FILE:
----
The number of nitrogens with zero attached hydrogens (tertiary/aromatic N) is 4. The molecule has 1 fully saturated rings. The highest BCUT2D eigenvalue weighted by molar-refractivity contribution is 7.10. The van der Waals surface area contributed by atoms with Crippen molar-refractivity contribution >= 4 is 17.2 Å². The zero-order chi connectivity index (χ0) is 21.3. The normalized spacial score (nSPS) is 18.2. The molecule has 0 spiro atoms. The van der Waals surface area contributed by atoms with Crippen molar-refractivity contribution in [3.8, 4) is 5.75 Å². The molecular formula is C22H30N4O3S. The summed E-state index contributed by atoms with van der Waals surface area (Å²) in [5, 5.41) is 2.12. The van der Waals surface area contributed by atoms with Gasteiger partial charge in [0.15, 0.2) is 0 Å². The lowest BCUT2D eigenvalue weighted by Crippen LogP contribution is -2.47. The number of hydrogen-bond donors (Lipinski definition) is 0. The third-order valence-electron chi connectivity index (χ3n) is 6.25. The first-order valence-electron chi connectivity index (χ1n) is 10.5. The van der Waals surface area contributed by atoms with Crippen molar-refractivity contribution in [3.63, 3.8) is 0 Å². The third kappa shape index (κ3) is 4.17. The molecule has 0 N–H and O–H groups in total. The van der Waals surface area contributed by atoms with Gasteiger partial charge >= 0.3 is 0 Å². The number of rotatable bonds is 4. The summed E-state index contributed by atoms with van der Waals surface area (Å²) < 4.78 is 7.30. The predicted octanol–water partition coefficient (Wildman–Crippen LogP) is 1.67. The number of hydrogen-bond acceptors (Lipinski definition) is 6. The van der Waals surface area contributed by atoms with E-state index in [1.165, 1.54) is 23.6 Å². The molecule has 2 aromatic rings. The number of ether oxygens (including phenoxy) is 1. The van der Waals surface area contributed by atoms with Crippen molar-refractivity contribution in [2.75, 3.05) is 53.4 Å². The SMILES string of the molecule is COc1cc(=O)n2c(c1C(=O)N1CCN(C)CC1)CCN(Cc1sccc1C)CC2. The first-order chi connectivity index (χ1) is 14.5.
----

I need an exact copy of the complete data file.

The number of nitrogens with zero attached hydrogens (tertiary/aromatic N) is 4. The molecule has 1 fully saturated rings. The highest BCUT2D eigenvalue weighted by molar-refractivity contribution is 7.10. The van der Waals surface area contributed by atoms with Crippen molar-refractivity contribution >= 4 is 17.2 Å². The zero-order chi connectivity index (χ0) is 21.3. The normalized spacial score (nSPS) is 18.2. The molecule has 0 spiro atoms. The van der Waals surface area contributed by atoms with Crippen molar-refractivity contribution in [3.8, 4) is 5.75 Å². The molecular formula is C22H30N4O3S. The summed E-state index contributed by atoms with van der Waals surface area (Å²) in [5, 5.41) is 2.12. The van der Waals surface area contributed by atoms with Gasteiger partial charge in [0.15, 0.2) is 0 Å². The lowest BCUT2D eigenvalue weighted by Crippen LogP contribution is -2.47. The number of hydrogen-bond donors (Lipinski definition) is 0. The third-order valence-electron chi connectivity index (χ3n) is 6.25. The first-order valence-electron chi connectivity index (χ1n) is 10.5. The van der Waals surface area contributed by atoms with Crippen molar-refractivity contribution in [3.63, 3.8) is 0 Å². The third kappa shape index (κ3) is 4.17. The molecule has 0 N–H and O–H groups in total. The van der Waals surface area contributed by atoms with Gasteiger partial charge >= 0.3 is 0 Å². The number of rotatable bonds is 4. The summed E-state index contributed by atoms with van der Waals surface area (Å²) < 4.78 is 7.30. The predicted octanol–water partition coefficient (Wildman–Crippen LogP) is 1.67. The number of hydrogen-bond acceptors (Lipinski definition) is 6. The van der Waals surface area contributed by atoms with E-state index in [1.165, 1.54) is 23.6 Å². The molecule has 2 aromatic rings. The number of ether oxygens (including phenoxy) is 1. The van der Waals surface area contributed by atoms with Crippen molar-refractivity contribution in [2.75, 3.05) is 53.4 Å². The SMILES string of the molecule is COc1cc(=O)n2c(c1C(=O)N1CCN(C)CC1)CCN(Cc1sccc1C)CC2. The first-order chi connectivity index (χ1) is 14.5.